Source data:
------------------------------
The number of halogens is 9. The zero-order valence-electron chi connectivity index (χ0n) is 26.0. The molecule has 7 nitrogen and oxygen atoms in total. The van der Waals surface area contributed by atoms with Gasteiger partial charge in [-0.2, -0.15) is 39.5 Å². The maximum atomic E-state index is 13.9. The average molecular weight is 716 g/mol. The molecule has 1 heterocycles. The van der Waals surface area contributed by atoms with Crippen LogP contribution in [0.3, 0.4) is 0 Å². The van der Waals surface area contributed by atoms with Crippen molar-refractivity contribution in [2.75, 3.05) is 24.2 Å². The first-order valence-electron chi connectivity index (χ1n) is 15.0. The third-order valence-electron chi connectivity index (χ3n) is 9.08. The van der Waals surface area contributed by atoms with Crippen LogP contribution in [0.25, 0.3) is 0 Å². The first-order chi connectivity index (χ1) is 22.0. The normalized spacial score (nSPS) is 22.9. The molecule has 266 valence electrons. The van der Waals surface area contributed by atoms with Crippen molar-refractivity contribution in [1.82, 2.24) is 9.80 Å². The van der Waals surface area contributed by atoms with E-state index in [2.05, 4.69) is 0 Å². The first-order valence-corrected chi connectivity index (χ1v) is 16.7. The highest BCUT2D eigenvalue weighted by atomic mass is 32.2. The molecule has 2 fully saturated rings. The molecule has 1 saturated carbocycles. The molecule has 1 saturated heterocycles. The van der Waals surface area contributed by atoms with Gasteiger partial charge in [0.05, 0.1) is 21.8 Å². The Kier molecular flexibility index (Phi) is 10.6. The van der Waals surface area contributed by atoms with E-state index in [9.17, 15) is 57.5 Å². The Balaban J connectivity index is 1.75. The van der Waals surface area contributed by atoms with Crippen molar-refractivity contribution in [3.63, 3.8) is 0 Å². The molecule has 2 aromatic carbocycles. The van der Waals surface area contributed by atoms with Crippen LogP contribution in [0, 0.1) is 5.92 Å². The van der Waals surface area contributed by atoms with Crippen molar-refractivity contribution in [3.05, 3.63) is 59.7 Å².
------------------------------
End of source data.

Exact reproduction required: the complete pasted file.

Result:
The number of halogens is 9. The zero-order valence-electron chi connectivity index (χ0n) is 26.0. The molecule has 7 nitrogen and oxygen atoms in total. The van der Waals surface area contributed by atoms with Gasteiger partial charge in [-0.2, -0.15) is 39.5 Å². The maximum atomic E-state index is 13.9. The average molecular weight is 716 g/mol. The molecule has 1 heterocycles. The van der Waals surface area contributed by atoms with Crippen LogP contribution in [0.3, 0.4) is 0 Å². The van der Waals surface area contributed by atoms with Crippen molar-refractivity contribution in [2.75, 3.05) is 24.2 Å². The first-order valence-electron chi connectivity index (χ1n) is 15.0. The third-order valence-electron chi connectivity index (χ3n) is 9.08. The van der Waals surface area contributed by atoms with Crippen LogP contribution in [0.25, 0.3) is 0 Å². The first-order chi connectivity index (χ1) is 22.0. The normalized spacial score (nSPS) is 22.9. The molecule has 266 valence electrons. The van der Waals surface area contributed by atoms with Crippen molar-refractivity contribution in [1.82, 2.24) is 9.80 Å². The van der Waals surface area contributed by atoms with E-state index in [2.05, 4.69) is 0 Å². The first-order valence-corrected chi connectivity index (χ1v) is 16.7. The highest BCUT2D eigenvalue weighted by atomic mass is 32.2. The molecule has 2 fully saturated rings. The molecule has 1 saturated carbocycles. The molecule has 1 saturated heterocycles. The van der Waals surface area contributed by atoms with Gasteiger partial charge in [0.05, 0.1) is 21.8 Å². The Kier molecular flexibility index (Phi) is 10.6. The van der Waals surface area contributed by atoms with E-state index in [9.17, 15) is 57.5 Å². The Balaban J connectivity index is 1.75. The van der Waals surface area contributed by atoms with Crippen molar-refractivity contribution in [3.63, 3.8) is 0 Å². The molecule has 2 aromatic carbocycles. The van der Waals surface area contributed by atoms with Crippen LogP contribution in [0, 0.1) is 5.92 Å². The van der Waals surface area contributed by atoms with Crippen molar-refractivity contribution in [3.05, 3.63) is 59.7 Å².